New center focus on integrated science
Meet Agneta Richter Dahlfors, director of a new interdisciplinary research centre with focus on societal benefits, that was inaugurated on 30 September. What is AIMES?
“AIMES – the Center for the Advancement of Integrated Medical and Engineering Sciences, is a joint initiative by the Karolinska Institute and KTH providing an academic environment for interdisciplinary research, education and societal benefits. At AIMES, we are looking to create the long-term conditions necessary, both scientifically and financially, to facilitate the emergency of younger, so-called intrinsically interdisciplinary researchers and students, whose know-how will be key to being able to successfully tackle societal challenges,” says Agneta Richter Dahlfors.
What kind of research will be undertaken here?
“A typical AIMES researcher will work in an interdisciplinary way, not be afraid to cross boundaries between subject areas and faculties, driving their projects in the direction of innovation and societal benefits. In addition to creating new basic knowledge that will be distributed via scientific publications, AIMES researchers will strive to ensure their know-how will be of material benefit to society. This can be done via many different models, such as via cooperation with industry, healthcare, or other parties, and similarly by contributing to establishing start-up companies.”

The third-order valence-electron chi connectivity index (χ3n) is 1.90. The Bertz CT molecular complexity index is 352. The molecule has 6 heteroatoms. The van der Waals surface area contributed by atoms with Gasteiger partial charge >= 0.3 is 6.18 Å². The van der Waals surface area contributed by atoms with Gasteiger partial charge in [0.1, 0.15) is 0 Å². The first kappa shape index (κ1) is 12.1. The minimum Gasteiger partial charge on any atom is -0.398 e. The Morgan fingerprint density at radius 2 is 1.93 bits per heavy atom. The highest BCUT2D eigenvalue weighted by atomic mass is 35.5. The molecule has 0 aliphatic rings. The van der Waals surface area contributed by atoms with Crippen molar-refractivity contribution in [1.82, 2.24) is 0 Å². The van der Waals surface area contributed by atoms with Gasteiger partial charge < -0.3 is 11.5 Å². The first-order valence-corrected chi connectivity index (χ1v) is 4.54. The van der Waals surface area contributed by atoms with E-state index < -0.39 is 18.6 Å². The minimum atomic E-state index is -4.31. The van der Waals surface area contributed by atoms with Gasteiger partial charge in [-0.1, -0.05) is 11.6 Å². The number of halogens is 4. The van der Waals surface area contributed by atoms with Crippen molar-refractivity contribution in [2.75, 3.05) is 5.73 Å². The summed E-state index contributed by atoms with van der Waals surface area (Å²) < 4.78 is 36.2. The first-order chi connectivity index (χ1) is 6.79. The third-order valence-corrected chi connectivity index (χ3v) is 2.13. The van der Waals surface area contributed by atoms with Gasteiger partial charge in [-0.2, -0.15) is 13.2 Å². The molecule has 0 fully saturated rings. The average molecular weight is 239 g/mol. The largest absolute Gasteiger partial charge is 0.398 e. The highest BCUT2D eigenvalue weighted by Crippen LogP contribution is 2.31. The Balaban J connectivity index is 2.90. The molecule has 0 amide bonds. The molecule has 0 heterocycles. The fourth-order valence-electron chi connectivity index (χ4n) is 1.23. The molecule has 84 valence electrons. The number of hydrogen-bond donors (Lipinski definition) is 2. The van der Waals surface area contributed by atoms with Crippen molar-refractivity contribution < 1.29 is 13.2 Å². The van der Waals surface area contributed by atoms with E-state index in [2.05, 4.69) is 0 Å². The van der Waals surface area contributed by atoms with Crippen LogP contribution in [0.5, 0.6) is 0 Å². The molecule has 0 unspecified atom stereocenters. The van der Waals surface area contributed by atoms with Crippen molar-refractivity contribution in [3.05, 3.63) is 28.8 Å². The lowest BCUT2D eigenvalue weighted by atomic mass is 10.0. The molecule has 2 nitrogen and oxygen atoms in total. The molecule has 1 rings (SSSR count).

Can you provide some examples of the research?
“We will be researching into organ models for example, so-called organs-on-chips, a type of artificial organ that will help in the development of new pharmaceutical drugs. Many projects are based on preventing bacterial infection, either by gaining a greater understanding of what is happening at molecular level when bacteria infect the body, or by creating surface materials that prevent bacteria from growing. Similarly, sensors for bacteria diagnosis and cancer diagnosis are being created. Renewable bio materials are an important link to this. All life on our planet consists of the same four building blocks, no matter whether we are talking of bacteria, human body cells or trees. This creates a fantastic synergy between AIMES interdisciplinary researchers, and will lead projects in unimagined directions.”